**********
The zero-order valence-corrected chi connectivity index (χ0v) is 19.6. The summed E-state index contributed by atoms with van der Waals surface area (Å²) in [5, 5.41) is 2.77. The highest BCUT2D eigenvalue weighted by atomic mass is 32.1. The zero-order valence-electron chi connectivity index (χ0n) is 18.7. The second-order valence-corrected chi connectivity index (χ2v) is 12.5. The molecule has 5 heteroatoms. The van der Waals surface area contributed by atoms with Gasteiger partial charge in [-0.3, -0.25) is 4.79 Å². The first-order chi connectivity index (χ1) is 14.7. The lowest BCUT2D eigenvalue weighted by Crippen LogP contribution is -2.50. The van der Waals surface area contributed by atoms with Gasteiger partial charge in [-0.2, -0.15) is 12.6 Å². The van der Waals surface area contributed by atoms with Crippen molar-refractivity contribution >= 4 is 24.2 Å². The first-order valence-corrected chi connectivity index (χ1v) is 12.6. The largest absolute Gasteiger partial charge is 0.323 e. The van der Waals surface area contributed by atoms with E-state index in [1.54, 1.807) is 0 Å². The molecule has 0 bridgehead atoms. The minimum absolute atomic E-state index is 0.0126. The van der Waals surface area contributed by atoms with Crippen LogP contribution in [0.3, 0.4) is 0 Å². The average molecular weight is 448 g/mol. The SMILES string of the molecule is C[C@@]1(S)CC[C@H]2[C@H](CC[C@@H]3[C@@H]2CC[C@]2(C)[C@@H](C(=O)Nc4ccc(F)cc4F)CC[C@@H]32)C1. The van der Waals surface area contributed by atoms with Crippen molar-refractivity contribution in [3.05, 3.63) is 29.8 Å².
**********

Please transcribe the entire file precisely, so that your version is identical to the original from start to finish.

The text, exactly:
The zero-order valence-corrected chi connectivity index (χ0v) is 19.6. The summed E-state index contributed by atoms with van der Waals surface area (Å²) in [5, 5.41) is 2.77. The highest BCUT2D eigenvalue weighted by atomic mass is 32.1. The zero-order valence-electron chi connectivity index (χ0n) is 18.7. The second-order valence-corrected chi connectivity index (χ2v) is 12.5. The molecule has 5 heteroatoms. The van der Waals surface area contributed by atoms with Gasteiger partial charge in [-0.3, -0.25) is 4.79 Å². The first-order chi connectivity index (χ1) is 14.7. The lowest BCUT2D eigenvalue weighted by Crippen LogP contribution is -2.50. The van der Waals surface area contributed by atoms with Gasteiger partial charge in [-0.2, -0.15) is 12.6 Å². The van der Waals surface area contributed by atoms with Crippen molar-refractivity contribution >= 4 is 24.2 Å². The first-order valence-corrected chi connectivity index (χ1v) is 12.6. The largest absolute Gasteiger partial charge is 0.323 e. The van der Waals surface area contributed by atoms with E-state index in [1.54, 1.807) is 0 Å². The molecule has 0 bridgehead atoms. The minimum absolute atomic E-state index is 0.0126. The van der Waals surface area contributed by atoms with Crippen LogP contribution in [0.3, 0.4) is 0 Å². The average molecular weight is 448 g/mol. The SMILES string of the molecule is C[C@@]1(S)CC[C@H]2[C@H](CC[C@@H]3[C@@H]2CC[C@]2(C)[C@@H](C(=O)Nc4ccc(F)cc4F)CC[C@@H]32)C1. The van der Waals surface area contributed by atoms with Crippen molar-refractivity contribution in [3.05, 3.63) is 29.8 Å².